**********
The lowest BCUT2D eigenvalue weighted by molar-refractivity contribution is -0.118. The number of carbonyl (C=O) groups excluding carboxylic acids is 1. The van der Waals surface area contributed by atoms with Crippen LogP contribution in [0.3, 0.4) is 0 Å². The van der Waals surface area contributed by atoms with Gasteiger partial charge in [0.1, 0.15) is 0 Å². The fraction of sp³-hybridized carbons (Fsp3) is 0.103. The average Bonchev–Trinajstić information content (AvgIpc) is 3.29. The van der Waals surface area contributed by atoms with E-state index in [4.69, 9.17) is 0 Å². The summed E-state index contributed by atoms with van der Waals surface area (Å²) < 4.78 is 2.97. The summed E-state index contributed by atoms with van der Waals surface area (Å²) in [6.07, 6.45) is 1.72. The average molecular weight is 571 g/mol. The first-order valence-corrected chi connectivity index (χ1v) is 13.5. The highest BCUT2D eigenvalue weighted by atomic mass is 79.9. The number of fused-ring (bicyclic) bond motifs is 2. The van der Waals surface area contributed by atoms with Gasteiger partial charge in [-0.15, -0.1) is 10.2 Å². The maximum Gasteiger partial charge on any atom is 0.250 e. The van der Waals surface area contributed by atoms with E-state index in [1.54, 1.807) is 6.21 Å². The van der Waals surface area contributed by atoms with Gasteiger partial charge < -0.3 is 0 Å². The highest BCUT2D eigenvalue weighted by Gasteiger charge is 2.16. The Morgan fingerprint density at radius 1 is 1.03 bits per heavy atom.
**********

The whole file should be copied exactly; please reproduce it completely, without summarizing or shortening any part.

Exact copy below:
The lowest BCUT2D eigenvalue weighted by molar-refractivity contribution is -0.118. The number of carbonyl (C=O) groups excluding carboxylic acids is 1. The van der Waals surface area contributed by atoms with Crippen LogP contribution in [0.3, 0.4) is 0 Å². The van der Waals surface area contributed by atoms with Gasteiger partial charge in [0.1, 0.15) is 0 Å². The fraction of sp³-hybridized carbons (Fsp3) is 0.103. The average Bonchev–Trinajstić information content (AvgIpc) is 3.29. The van der Waals surface area contributed by atoms with E-state index in [4.69, 9.17) is 0 Å². The summed E-state index contributed by atoms with van der Waals surface area (Å²) < 4.78 is 2.97. The summed E-state index contributed by atoms with van der Waals surface area (Å²) in [6.07, 6.45) is 1.72. The average molecular weight is 571 g/mol. The first-order valence-corrected chi connectivity index (χ1v) is 13.5. The highest BCUT2D eigenvalue weighted by atomic mass is 79.9. The number of fused-ring (bicyclic) bond motifs is 2. The van der Waals surface area contributed by atoms with Gasteiger partial charge in [-0.15, -0.1) is 10.2 Å². The maximum Gasteiger partial charge on any atom is 0.250 e. The van der Waals surface area contributed by atoms with E-state index in [1.54, 1.807) is 6.21 Å². The van der Waals surface area contributed by atoms with Gasteiger partial charge < -0.3 is 0 Å². The highest BCUT2D eigenvalue weighted by Gasteiger charge is 2.16. The Morgan fingerprint density at radius 1 is 1.03 bits per heavy atom.